Funny thing about data (or I’d like to call them stories) – when students are an intricate part of the conversation, it takes on a whole different meaning. Recently, I was with one of our Joint Teams (LSS/Classroom partners and Learning Technologies) focused on supporting learners with written output challenges. I had shared how we could incorporate audio, video, images, or word prediction using digital platforms as enhancers for students to record their understandings and how important it was to have snapshots of these over time. Using digital tools invited a dialogue about a place to collate the artifacts. Our “student blogfolios” allow students to share and hold their story digitally. A range of possibilities exist:
- access anytime anywhere by participants
- collaborative feedback in an organised focused manner
- connected communication between student, parent, teacher (of course anytime, anywhere)
- historic snapshots of whole child learning processes
Examples you ask? Grade 6/7 , Grade 4/5 , Grade 1 , Grade 8
Knowing your “why” aids in this journey. Without any advertising, our Learning Technologies team has seen this expand exponentially (yes we really only started a little over a year ago with a small pilot). The implications are huge as we attempt to work through what it means to communicate learning in different ways, to empower students to own their voice and story, to share these breakthroughs with parents in ways that allows for collaborative dialogue.
If you are interested in this, please contact any member of the Learning Technologies team or go straight to our FORMS page to apply.
A couple of years ago I was working with a teacher doing some audio recording using iPads. The students were creating book trailers to sell their favourite books and were they ever focused in trying to describe their chosen books without really giving anything away. What transpired were constant redo’s as they reviewed their Tellagami‘s (avatar app) to get better and better at their speeches. No long boring talks either as recordings could only be maximum 90 seconds. No one was told they had to redo but as they watched their own videos, a few, then more and more decided the end result wasn’t good enough YET. So off they went to practice and redo and redo. What unfolded was spontaneous self reflection, ownership and oh so “core competencies” in action when that wasn’t even a term.
Since then, I’ve wondered how to get those recordings without the ‘hub-bub’ of background noise – a difficult one as there really isn’t any place that students can go that is truly quiet in a school. (And no, I don’t own a hammer so anytime I think of these wild creations I go and borrow from neighbours.) In my world the simpler the concoction, the easier it will fly so scrounging I went – starting with a plain box and a bunch of foam found in the recyling bins (this is when I’m super glad that I work in the same building as IT – so much treasure in their junk boxes). Result? A portable sound booth! Testing and re-testing found that students didn’t have to crawl in to get the effect. As long as the ipad was surrounded by some sort of insulation it appeared to work. (A hint if you decide to try this – hot gluing the foam pieces on the box helps to keep things in place.)
Fast forward to now –> This year we launched the redesigned curriculum – Applied Design, Skills and Technology (ADST). The K-5 curricula focuses on the act of design and thinking (what I would like to offer as “make, test and remake and enjoy”. These skills are the core foundation of all later work in technologies. My foray into having a real world problem (how to get rid of background noise) readily connects to ADST. In those terms:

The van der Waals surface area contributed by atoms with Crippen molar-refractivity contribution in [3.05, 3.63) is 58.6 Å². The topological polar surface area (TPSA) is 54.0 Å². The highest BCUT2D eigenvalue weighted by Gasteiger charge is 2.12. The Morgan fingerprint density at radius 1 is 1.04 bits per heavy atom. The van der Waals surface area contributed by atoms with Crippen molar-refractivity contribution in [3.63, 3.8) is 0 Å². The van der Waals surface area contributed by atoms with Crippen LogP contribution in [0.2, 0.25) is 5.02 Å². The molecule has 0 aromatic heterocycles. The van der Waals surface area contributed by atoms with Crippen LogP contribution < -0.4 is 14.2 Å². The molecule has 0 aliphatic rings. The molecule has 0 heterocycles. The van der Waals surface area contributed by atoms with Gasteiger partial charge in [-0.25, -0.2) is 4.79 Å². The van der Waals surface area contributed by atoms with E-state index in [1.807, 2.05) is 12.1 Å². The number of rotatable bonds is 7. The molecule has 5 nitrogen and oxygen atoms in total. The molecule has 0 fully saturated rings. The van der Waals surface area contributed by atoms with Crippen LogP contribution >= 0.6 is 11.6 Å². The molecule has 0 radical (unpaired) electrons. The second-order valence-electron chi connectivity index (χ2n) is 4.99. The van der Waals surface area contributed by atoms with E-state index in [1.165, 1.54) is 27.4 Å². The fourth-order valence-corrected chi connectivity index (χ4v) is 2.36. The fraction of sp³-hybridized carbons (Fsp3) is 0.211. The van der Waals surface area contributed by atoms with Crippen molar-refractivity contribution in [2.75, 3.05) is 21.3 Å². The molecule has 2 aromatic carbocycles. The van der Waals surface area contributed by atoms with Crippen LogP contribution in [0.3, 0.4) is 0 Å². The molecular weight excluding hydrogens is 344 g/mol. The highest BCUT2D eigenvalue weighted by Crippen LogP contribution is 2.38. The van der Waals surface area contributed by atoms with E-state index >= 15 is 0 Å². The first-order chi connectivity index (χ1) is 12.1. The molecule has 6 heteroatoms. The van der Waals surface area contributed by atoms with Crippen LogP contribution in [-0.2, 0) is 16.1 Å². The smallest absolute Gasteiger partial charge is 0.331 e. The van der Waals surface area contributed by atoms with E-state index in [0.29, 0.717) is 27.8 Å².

- “ideate” – come up with an idea and try it
- “prototype” – make a creation and test it out; assess my results and redo it
- share – tell and share
- sit back and be proud of the results. And imagine what’s next… wondering if egg cartons will work??
This process takes a lot of practice to move towards developing a mindset of making, critical problem solving, creative thinking, perseverance and resilience (especially when things don’t go well). What are you doing in your classes that connect to ADST? You might have to just identify those processes with language.
We’d love to hear from you – drop us a comment. We need your stories.
As promised, here is a list of books gleaned from our “Summer Reading” survey last week – some gems waiting for you.
And from our Learning Technologies Team > we wish you all a great summer of rejuvenation and relaxation with family and friends.
- Invent to Learn – Gary Stager and Sylvia Libow Martinez
- Dark Matter – Blake Crouch
- Hardwiring Happiness – Rick Hanson
- Mathematical Mindsets by Jo Boaler
- Guided Math Conferences by Laney Sammons
- The Innovator’s Mindset – George Couros (*this showed up on many lists)
- Harry Potter and the Cursed Child (play)
- Teach Like a Pirate – Dave Burgess
- Why Do I Need a Teacher When I’ve Got Google? – Ian Gilbert
- Fates and Furies – Lauren Groff
- The Myth of Ability – John Mighton
- What’s Math Got To Do With It – Jo Boaler
- Pax – Sara Pennypacker
- Generation Stressed – Michele Kambolis
- The Little Paris Bookshop – Nina George
- Precious Cargo – Craig Davidson
- The Others series – Anne Bishop
- Growth Mindset Pocketbook
- Kids Deserve It
- Professional Readings – mindset, rereading Math Daily3, Cafe, food
- Plants of Coast Salish, Plants of BC
- anything by Sandra Brown, James Patterson, Richard Wagamese
- A two-foot high pile of books including We are All Made of Molecules by Susin Nielsen, some graphica and hopefully a re-read of the Outlander series